9.      Know the likely impact of government price floors and price ceilings.

10.  Know the meaning of “opportunity cost.”

11.  Know how to identify the point of diminishing returns on a graph of the firm’s output curve (as a function of an input).

12.  Know the four basic conditions that define perfect competition.

13.  Know what price discrimination is, and what the conditions are for it to be feasible and profitable.

14.  Know the difference between the long-run equilibrium of a monopolistically competitive industry with the long-equilibrium of a perfectly competitive and a monopolistic industry.

15.  Know what a natural monopoly is.

16.  Know how the prisoner’s dilemma game is useful in analyzing the behavior of cartels.

17.  Know the meaning of the “capture” theory of regulatory agencies.

18.  Know how Schumpeter’s account of monopoly differs from the standard account.

19.  Know the significance of the Standard Oil and Brown Shoe cases, including why the courts reached decisions against each company.

20.  Know the meaning of the “law of comparative advantage.”

 


Recommended Supplementary Readings and

Some Sources Mentioned in Lectures:

 

 

Armentano, D.T.  The Myths of Antitrust.  New Rochelle, N.Y.:  Arlington House, 1972.

 

Baily, Martin Neil.  “Distinguished Lecture on Economics in Government:  The New Economy:  Post Mortem or Second Wind?” Journal of Economic Perspectives 16, no. 2 (Fall 2000): 23-48. 

 

Bettmann, Otto L.  The Good Old Days-They Were Terrible!  New York:  Random House, Inc., 1974.

 

Boorstin, Daniel J.  “An Odd Couple:  Discoverers and Inventors, Ch. 3 in Cleopatra’s Nose:  Essays on the Unexpected.  New York:  Random House, 1994.

 

Bork, Robert H.  The Antitrust Paradox:  A Policy at War With Itself.  Free Press,  1993.

 

Bresnahan, Timothy F., Erik Brynjolfsson, and Lorin M. Hitt.  “Information Technology, Workplace Organizational and the Demand for Skilled Labor:  Firm-level Evidence.” Quarterly Journal of Economics 117 (Feb. 2002):  339-376.  (Earlier draft downloadable at:  http://ecommerce.mit.edu/erik/ITW-final.pdf)

 

Brown, Jeffrey R. and Austan Goolsbee.  “Does the Internet Make Markets More Competitive?  Evidence from the Life Insurance Industry.” Journal of Political Economy 110, no. 3 (June 2002):  481-507.

 

Brynjolfsson, Erik, A. Renshaw and Marshall Van Alstyne. “The Matrix of Change:  A Tool for Business Process Reengineering.”  Sloan Management Review  (Winter 1997):  37-54.

 

Brynjolfsson, Erik and Lorin M. Hitt.  “Beyond Computation:  Information Technology, Organizational Transformation and Business Performance.” Journal of Economic Perspectives 14, no. 4 (Fall 2000): 23-48. 

 

Brynjolfsson, Erik and Michael D. Smith.  “Frictionless Commerce?   A Comparison of Internet and Conventional Retailers.”  Management Science 46, no. 4 (April 2000):  563-585.   (Earlier draft downloadable at:  http://ecommerce.mit.edu/papers/friction/friction.pdf)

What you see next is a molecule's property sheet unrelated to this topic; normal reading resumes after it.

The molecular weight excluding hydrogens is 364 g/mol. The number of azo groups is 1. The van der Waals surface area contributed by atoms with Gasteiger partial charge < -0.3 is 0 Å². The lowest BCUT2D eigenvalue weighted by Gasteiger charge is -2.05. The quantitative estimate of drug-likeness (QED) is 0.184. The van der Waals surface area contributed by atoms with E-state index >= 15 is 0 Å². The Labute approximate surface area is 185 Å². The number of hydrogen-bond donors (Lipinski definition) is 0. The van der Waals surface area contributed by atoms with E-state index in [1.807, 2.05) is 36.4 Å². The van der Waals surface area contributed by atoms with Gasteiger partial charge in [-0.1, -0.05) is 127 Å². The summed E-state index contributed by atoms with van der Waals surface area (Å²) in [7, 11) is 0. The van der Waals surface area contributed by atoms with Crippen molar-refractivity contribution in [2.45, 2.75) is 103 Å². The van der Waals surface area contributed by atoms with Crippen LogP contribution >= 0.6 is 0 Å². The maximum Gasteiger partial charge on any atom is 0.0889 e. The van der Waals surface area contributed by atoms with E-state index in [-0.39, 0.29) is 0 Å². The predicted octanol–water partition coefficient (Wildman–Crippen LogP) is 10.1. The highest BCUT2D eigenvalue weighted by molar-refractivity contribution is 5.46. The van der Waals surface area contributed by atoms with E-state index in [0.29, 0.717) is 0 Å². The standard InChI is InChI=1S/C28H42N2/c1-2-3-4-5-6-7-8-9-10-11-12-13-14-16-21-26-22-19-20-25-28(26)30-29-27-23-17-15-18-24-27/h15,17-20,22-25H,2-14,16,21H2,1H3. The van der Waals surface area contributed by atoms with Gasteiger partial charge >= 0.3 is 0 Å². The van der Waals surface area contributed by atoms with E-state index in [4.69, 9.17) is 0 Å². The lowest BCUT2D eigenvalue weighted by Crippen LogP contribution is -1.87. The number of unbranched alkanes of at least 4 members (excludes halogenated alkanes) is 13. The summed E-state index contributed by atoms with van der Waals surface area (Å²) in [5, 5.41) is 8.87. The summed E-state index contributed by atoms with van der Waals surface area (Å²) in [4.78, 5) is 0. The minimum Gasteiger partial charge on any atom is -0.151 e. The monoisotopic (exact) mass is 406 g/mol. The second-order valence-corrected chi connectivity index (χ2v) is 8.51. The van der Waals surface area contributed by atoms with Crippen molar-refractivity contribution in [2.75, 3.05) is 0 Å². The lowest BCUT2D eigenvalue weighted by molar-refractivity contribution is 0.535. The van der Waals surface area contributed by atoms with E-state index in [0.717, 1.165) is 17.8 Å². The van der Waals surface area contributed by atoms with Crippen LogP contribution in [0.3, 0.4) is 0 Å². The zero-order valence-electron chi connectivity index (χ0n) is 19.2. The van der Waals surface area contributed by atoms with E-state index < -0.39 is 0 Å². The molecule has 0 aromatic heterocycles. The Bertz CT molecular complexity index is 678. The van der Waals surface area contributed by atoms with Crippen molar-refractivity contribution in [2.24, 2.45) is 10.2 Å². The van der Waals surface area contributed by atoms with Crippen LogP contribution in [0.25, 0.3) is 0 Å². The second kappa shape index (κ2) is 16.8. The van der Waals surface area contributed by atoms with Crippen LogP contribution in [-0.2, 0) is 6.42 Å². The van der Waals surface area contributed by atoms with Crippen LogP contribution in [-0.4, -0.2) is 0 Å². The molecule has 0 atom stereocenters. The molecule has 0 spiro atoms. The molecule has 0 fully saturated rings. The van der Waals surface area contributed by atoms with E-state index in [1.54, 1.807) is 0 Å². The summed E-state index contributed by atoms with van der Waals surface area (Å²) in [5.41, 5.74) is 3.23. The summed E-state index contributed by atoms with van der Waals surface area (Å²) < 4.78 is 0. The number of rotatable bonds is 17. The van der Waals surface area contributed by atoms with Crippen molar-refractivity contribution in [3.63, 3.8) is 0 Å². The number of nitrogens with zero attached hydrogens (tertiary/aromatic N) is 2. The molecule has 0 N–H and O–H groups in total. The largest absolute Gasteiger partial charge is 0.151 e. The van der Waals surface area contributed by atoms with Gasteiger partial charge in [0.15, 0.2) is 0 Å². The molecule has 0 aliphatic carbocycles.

Brynjolfsson, Erik, Thomas W. Malone, Vijay Gurbaxani, and Ajit Kambil.  "An Empirical Analysis of the Relationship Between Information Technology and Firm Size.”  Management Science 40, 12 (1994) (Earlier draft downloadable at:   http://ccs.mit.edu/papers/CCSWP123/CCSWP123.html)

 

Buchanan, James M. and Yong J. Yoon, eds.  The Return to Increasing Returns.  Ann Arbor:  The University of Michigan Press, 1994.

 

Carroll, Paul.  Big Blues:  The Unmaking of IBM.  New York, NY: Crown Trade Paperbacks, 1994.

 

Chernow, Ron.  Titan:  the Life of John D. Rockefeller, Sr.  New York:  Random House, Inc., 1998.

 

Christensen, Clayton M., and Michael E. Raynor.  Innovator’s Solution:  Creating and Sustaining Successful Growth.  Harvard Business School Press, 2003.  [ISBN:  1578518520].

 

Christensen, Clayton M., Scott D. Anthony and Erik A. Roth.  “Innovation in the Telecommunications Industry:  Separating Hype from Reality.”  Oct. 2001 working paper.

 

Collins, James C. and Jerry I. Porras.  Built to Last:  Successful Habits of Visionary Companies.  New York:  HarperBusiness, 1994.

 

Crandall, B.C., ed.  Nanotechnology:  Molecular Speculations on Global Abundance.  Cambridge, Massachusetts: The MIT Press, 1996.

 

Darnton, Robert.  George Washington's False Teeth:  An Unconventional Guide to the Eighteenth Century.  W.W. Norton & Company, 2003.  [ISBN:  0393057607]

 

Darnton, Robert.  "George Washington's False Teeth." New York Review of Books, 44, no. 5· (March 27, 1997):  p. 34ff.

 

David, Paul A., "The Dynamo and the Computer: An Historical Perspective on the Modern Productivity Paradox." American Economic Review 80, no. 2 (May 1990):  355-361.

 

DeLong, J. Bradford.  Montreal New Economy Conference:  After Dinner Remarks:  A Historical Perspective on the New Economy.”  (Downloadable from DeLong’s Berkeley web site:  http://econ161.berkeley.edu/TotW/Montreal_June_2001.html)